Douglass welcomed the Civil War in 1861 as a moral crusade against slavery. During the war he labored as a propagandist of the Union cause and emancipation, a recruiter of black troops, and (on two occasions) an adviser to President Abraham Lincoln . He viewed the Union victory as an apocalyptic rebirth of America as a nation rooted in a rewritten Constitution and the ideal of racial equality. Some of his hopes were dashed during Reconstruction and the Gilded Age, but he continued to travel widely and lecture on racial issues, national politics, and women’s rights. In the 1870s Douglass moved to Washington, . , where he edited a newspaper and became president of the ill-fated Freedman’s Bank. As a stalwart Republican, Douglass was appointed marshal (1877-1881) and recorder of deeds (1881-1886) for the District of Columbia, and chargé d’affaires for Santo Domingo and minister to Haiti (1889-1891).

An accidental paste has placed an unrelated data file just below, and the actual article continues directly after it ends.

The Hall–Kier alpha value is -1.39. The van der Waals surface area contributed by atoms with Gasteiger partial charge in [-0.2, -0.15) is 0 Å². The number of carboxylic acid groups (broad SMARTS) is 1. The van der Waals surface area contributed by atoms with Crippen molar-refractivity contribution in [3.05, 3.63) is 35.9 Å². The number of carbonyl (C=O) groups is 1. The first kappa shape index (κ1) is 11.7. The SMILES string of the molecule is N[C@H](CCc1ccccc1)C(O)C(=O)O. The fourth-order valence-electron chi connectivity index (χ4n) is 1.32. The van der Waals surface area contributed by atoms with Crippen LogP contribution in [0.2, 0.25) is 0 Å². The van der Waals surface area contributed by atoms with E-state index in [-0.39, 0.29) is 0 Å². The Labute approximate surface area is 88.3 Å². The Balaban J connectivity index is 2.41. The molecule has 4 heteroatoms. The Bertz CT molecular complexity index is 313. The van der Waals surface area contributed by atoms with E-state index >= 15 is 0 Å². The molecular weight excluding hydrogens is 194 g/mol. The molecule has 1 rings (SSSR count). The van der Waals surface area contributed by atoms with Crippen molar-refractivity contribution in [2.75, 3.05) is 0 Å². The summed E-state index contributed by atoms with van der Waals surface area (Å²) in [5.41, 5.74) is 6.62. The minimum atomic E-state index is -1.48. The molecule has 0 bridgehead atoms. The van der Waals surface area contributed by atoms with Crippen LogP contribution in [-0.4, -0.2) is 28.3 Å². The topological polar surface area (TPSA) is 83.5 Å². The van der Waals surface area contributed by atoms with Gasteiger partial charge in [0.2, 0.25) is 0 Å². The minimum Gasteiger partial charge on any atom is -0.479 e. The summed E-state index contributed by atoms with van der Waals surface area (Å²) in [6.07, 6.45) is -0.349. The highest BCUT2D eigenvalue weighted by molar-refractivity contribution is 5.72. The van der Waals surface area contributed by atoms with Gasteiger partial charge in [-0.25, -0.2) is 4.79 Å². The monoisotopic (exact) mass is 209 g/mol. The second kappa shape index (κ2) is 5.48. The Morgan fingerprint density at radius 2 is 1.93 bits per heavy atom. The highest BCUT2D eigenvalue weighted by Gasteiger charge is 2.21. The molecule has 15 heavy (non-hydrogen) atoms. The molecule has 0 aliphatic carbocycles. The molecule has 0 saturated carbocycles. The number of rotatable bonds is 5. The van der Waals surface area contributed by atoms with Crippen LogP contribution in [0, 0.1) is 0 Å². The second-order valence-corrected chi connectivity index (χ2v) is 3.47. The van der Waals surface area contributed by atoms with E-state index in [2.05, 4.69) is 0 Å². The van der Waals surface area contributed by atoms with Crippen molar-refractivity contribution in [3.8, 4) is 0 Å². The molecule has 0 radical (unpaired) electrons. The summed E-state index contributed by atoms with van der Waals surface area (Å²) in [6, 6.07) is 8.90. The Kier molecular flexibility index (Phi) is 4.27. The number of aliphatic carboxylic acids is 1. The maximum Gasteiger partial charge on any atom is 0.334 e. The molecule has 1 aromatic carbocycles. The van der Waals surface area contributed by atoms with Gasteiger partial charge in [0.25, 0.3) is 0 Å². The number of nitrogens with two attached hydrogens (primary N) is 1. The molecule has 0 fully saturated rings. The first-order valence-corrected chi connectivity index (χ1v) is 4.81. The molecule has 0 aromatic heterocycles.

When President Lincoln announced the Emancipation Proclamation, it freed the slaves being held in the Confederate territories but it did not affect Slaves in Union-held and Northern states. They would not be freed until the passage of the 13th Amendment on December 6, 1865. Douglass described the anticipation: “We were waiting and listening as for a bolt from the sky … we were watching … by the dim light of the stars for the dawn of a new day … we were longing for the answer to the agonizing prayers of centuries.”